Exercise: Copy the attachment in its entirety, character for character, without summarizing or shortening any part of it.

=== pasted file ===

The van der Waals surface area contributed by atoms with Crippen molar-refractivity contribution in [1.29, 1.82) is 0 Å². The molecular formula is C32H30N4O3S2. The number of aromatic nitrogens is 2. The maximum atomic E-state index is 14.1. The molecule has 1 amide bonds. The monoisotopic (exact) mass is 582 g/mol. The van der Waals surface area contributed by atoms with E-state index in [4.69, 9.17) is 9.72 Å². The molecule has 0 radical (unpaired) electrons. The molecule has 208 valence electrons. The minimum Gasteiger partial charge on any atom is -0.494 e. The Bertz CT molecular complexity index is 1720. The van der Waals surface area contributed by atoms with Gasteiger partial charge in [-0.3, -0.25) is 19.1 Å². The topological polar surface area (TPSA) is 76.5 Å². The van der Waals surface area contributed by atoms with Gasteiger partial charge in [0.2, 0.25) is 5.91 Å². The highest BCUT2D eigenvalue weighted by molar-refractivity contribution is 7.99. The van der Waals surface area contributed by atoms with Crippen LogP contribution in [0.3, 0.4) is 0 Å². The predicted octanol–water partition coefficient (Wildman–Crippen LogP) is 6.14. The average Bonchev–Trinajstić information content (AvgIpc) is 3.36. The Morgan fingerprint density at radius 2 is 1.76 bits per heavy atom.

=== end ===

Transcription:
The van der Waals surface area contributed by atoms with Crippen molar-refractivity contribution in [1.29, 1.82) is 0 Å². The molecular formula is C32H30N4O3S2. The number of aromatic nitrogens is 2. The maximum atomic E-state index is 14.1. The molecule has 1 amide bonds. The monoisotopic (exact) mass is 582 g/mol. The van der Waals surface area contributed by atoms with E-state index in [4.69, 9.17) is 9.72 Å². The molecule has 0 radical (unpaired) electrons. The molecule has 208 valence electrons. The minimum Gasteiger partial charge on any atom is -0.494 e. The Bertz CT molecular complexity index is 1720. The van der Waals surface area contributed by atoms with Gasteiger partial charge in [-0.3, -0.25) is 19.1 Å². The topological polar surface area (TPSA) is 76.5 Å². The van der Waals surface area contributed by atoms with Gasteiger partial charge in [0.2, 0.25) is 5.91 Å². The highest BCUT2D eigenvalue weighted by molar-refractivity contribution is 7.99. The van der Waals surface area contributed by atoms with Crippen LogP contribution in [0.3, 0.4) is 0 Å². The predicted octanol–water partition coefficient (Wildman–Crippen LogP) is 6.14. The average Bonchev–Trinajstić information content (AvgIpc) is 3.36. The Morgan fingerprint density at radius 2 is 1.76 bits per heavy atom.